page 1
page 2
page 3
page 4
page 5
page 6
page 7
page 8
page 9
page 10
page 11
page 12
page 13
page 14
page 15
page 16
page 17
page 18
page 19
page 20
page 21
page 22
page 23
page 24
page 25
page 26
page 27
page 28
page 29
page 30
page 31
page 32
page 33
page 34
page 35
page 36
page 37
page 38
page 39
page 40
page 41
page 42
page 43
page 44
page 45
page 46
page 47
page 48
page 49
page 50
page 51
page 52
page 53
page 54
page 55
page 56
page 57
page 58
page 59
page 60
page 61
page 62
page 63
page 64
page 65
page 66
page 67
page 68
page 69
page 70
page 71
page 72
page 73
page 74
page 75
page 76

59Situated at the three mile post from Bletchley, the signalbox was built to serve the shunting and storage requirements of many trains and, although in its latter years it was host only to a double road, scissor points system for changing lines and a single catchpoint on the down line, it had seen much action.The photographs shown here of signalbox the workings of the signalbox were taken in the summer of 1983 when it still serviced the double track and scissor points system, which can just be seen in the photograph of the engine shot through the window of the signalbox. It is interesting to note that the signalbox frame consists of twenty six levers, a throwback to its days as a fully fledged sidings.Swanbourne sidings was to have become one of the three largest railway sidings in the country at one point. An idea was put forward by British Rail in 1955 with reference to their modernisation plans. The main line running through Bletchley was to be electrified and Brtitish Rail decided to try and pull all freight off the main line heading for London and put it on to the Cambridge- Oxford lines, where it could be dispersed efficiently and without the need to use the already overcrowded London lines. In effect, by running to Oxford and Swindon from Swanbourne and Bletchley, London itself could be skirted. The plan consisted of a massive flyover being built at Bletchley to allow trains to run directly through from Oxford to Cambridge without having to make awkward crossings of the main line at Bletchley.Work on the flyover began in September 1958 at a cost of £1.6 million. This in turn bought all of the land around Swanbourne sidings into a compulsory purchase situation. The area of land was to be turned into a massive marshalling yard along with a similar project in Carlisle designed to serve the north of the Country. The flyover was completed in 1962 and still carries the line on its way to Cambridge. Plans for the marshalling yard were shelved due to the advent of road freight movement and a policy of using `Block' trains by British Rail, which do not need the massive storage facilities that a marshalling yard provides. To this day, the massive flyover is known locally as `the bridge to nowhere'! Under original plans it would have been very busy, yet latterly the line was only used by four or five trains a day before shutting in 1994. It is now a very pleasant walk in the Summer..Proach BridgeBridge near Salden under Weasel LaneThe top of the bridge is still cobbled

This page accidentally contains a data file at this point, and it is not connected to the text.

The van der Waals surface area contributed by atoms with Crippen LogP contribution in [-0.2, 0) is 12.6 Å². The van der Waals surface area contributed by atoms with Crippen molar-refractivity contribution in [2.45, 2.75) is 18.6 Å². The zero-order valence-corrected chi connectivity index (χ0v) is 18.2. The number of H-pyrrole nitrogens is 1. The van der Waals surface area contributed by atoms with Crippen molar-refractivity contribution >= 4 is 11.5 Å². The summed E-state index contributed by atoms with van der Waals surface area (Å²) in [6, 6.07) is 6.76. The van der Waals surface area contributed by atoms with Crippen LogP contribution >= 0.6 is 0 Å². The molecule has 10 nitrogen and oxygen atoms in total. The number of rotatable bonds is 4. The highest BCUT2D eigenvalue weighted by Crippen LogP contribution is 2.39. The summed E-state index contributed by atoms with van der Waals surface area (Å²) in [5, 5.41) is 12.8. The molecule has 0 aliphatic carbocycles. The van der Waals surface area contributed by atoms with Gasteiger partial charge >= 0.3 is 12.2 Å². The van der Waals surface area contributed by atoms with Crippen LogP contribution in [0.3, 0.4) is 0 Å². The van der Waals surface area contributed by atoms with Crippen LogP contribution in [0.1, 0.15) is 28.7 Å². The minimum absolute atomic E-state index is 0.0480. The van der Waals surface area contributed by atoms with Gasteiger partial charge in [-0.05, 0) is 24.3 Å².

60It is probably a good thing that the massive yard at Swanbourne sidings did not appear in the end. It would have had a profound effect upon the village.Work would have been plentiful for local people but, as the road network developed over the years, it could have suffered the same fate as the brickyard, destroying the livelihoods of many hardworking village people.The brickyard itself had a siding off the bottom of the brickyard hill. Apparently it also had its own signalbox, but no photographs of it have been found. The sidings closed in 1964 when London Brick decided to go over soley to road transport.The siding was serviced every afternoon, usually by a class 4 freight engine, which would collect laden wagons and take them to the sidings at Swanbourne where their loads would be dispersed. The engine would then return the empty wagons to the yard ready to be loaded up for the next day. The whole operation used to take about three hours.The last scheduled passenger train to make the run from Oxford to Bletchley was the 22.50 from Oxford on the 30th December 1967. There were very few people on that train and at Winslow station a few miles up the line towards Oxford some salutory detonators marked its exit from the station. The train was a diesel multiple unit coloured in the then green livery of British Rail.1967 also marked the end of Swanbourne sidings. It was closed and ripped up in March of that year.Since the passenger trains have stopped running, the line has seen a few specials going to and fro; one of the most memorable being the famous `Flying Scotsman' No. 4472 heading back to its yard at Grantham from Bletchley in 1970. It had been used as a public relations exercise by the then Bletchley Urban District Council to mark the end of their reign and mark the beginning of the new Milton Keynes Borough Council. (The event was actually organised by George Martin, father of the author.) Other trains that have run have consisted of special one-off excursions for various councils looking into the feasibility of reopening the line for passenger services.In some ways the coming of the new city has breathed a little bit of life back into the line. Until recently the line was used frequently for frieightThe line is now closed Bletchley Station c.1930